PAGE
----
Potential Nutrient Deficiencies
The Vitamin Deficiency
VITAMIN K is a group of fat-soluble vitamins primarily important for bone health and blood clotting. Two main types of VITAMIN K are existent: K1 (phylloquinone) and K2 (menaquinone). K1 is found in plants, particularly leafy green vegetables, while K2 is produced by bacteria in the gut and is also found in animal products such as meat, eggs, and dairy. VITAMIN K is important for the formation of clotting factors, which help to prevent excessive bleeding, and for the activation of proteins that regulate bone metabolism and protect against osteoporosis. Some people take VITAMIN K supplements to improve skin health, reduce inflammation, and promote heart health. VITAMIN K is also used in some skincare products to reduce the appearance of dark circles and fine lines.
The daily recommended intake of VITAMIN K varies depending on age and gender:
– Infants (0-6 months): 2 mcg
– Infants (7-12 months): 2.5 mcg
– Children (1-3 years): 30 mcg
– Children (4-8 years): 55 mcg
– Children (9-13 years): 60 mcg
– Teens (14-18 years): 75 mcg for females, 90 mcg for males
– Adults (19 years and older): 90 mcg for females, 120 mcg for males
– Pregnant women: 90 mcg
– Breastfeeding mothers: 90 mcg
NOTE: It is important to talk to a doctor before taking any VITAMIN K supplements or changing your diet to make sure it is safe for you.
VITAMIN D is a fat-soluble vitamin that is essential for the regulation of calcium and phosphorus levels in the body. It helps to promote the absorption of calcium and phosphorus from the intestines, which contributes to bone health and growth. VITAMIN D is also important for immune function and has been associated with reduced incidence of certain diseases such as multiple sclerosis, depression, and some types of cancer.
The recommended daily intake of VITAMIN D varies according to age and gender. The following are the recommended daily intake for different age groups:
– Infants 0-12 months: 400-1000 IU/day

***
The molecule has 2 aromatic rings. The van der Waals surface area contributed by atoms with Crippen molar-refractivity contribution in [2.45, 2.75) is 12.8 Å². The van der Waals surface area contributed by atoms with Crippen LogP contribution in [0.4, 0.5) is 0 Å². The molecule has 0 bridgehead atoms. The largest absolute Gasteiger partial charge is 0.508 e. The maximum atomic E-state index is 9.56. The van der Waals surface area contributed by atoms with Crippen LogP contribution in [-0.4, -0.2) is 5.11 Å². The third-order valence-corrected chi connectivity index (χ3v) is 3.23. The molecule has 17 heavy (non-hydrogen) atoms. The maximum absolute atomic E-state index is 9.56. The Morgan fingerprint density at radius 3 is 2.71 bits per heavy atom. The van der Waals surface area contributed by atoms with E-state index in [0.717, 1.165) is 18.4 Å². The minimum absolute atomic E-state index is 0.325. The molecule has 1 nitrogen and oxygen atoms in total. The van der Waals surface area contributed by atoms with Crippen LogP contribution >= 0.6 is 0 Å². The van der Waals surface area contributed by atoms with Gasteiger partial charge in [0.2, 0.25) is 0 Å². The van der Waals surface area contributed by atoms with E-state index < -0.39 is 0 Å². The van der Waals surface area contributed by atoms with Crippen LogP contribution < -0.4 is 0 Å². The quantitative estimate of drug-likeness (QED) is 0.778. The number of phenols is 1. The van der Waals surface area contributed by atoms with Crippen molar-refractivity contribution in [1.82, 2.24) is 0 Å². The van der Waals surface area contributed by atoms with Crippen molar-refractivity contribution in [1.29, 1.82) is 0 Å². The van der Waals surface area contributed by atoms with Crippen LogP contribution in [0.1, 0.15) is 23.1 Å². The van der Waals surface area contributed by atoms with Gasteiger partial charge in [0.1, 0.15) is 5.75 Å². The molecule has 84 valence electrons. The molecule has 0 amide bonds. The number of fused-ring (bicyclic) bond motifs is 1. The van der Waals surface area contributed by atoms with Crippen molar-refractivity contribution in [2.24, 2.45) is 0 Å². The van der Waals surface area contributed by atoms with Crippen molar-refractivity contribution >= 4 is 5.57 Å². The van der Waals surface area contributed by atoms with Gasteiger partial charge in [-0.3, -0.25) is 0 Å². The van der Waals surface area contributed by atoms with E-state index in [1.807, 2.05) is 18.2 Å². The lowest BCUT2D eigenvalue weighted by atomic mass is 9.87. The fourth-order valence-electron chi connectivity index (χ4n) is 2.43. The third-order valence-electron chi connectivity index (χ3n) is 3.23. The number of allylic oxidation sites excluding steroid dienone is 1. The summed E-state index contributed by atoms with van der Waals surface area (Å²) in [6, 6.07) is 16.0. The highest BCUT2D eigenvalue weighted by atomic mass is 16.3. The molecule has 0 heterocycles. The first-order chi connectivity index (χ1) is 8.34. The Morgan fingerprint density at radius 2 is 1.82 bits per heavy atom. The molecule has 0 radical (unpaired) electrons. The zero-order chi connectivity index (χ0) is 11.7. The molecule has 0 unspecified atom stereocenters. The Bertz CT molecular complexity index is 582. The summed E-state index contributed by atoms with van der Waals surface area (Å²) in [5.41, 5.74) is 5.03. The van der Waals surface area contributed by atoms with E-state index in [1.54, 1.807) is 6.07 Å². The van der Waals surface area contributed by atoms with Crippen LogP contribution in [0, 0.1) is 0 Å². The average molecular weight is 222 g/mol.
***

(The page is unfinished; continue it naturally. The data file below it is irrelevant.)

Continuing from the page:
– Children 1-18 years: 600-1,000 IU/day
– Adults 19-70 years: 600-800 IU/day
– Adults over 70 years: 800-1000 IU/day
NOTE: Some people may need higher VITAMIN D intake, such as those who have limited exposure to sunlight, have dark skin, are obese, or have certain medical conditions. It is always recommended to consult a healthcare provider about the proper dosage of VITAMIN D supplements.
VITAMIN E is a fat-soluble vitamin with antioxidant properties that protect cells from damage caused by free radicals. It is essential for the normal functioning of the immune system, skin, and eyes, and may also play a role in helping to prevent chronic diseases such as heart disease and cancer.
The daily recommended intake of VITAMIN E for both men and women is 15 mg. However, based on the age and health conditions, it may vary.
– Infants (0-12 months): 4-5 mg/day
– Children (1-8 years): 6-7 mg/day
– Adolescents (9-13 years): 11 mg/day
– Adolescents (14-18 years): 15 mg/day
– Adults (19 years and older): 15 mg/day
– Pregnant women: 15 mg/day
– Breastfeeding women: 19 mg/day
NOTE: It is always recommended to consult a healthcare professional to determine the right dosage for an individual.
The Mineral Deficiency
IRON is a mineral that is essential in its role in the human body. It helps in the production of hemoglobin, a protein in red blood cells that transports oxygen throughout the body. It is also important in the metabolism of energy, immune function, and cognitive development. IRON deficiency can lead to anemia, fatigue, weakness, and impaired brain function.
The daily recommended intake of IRON varies depending on age, gender, and health status. The recommended intake for adults is:
– Men: 8 mg/day
– Women (ages 19-50): 18 mg/day
– Women (over age 50): 8 mg/day
– Pregnant women: 27 mg/day
NOTE: Vegetarians and vegans may need up to 1.8 times more IRON per day than non-vegetarians due to the lower bioavailability of IRON from plant-based foods. Consult a healthcare professional to determine your individual IRON needs.
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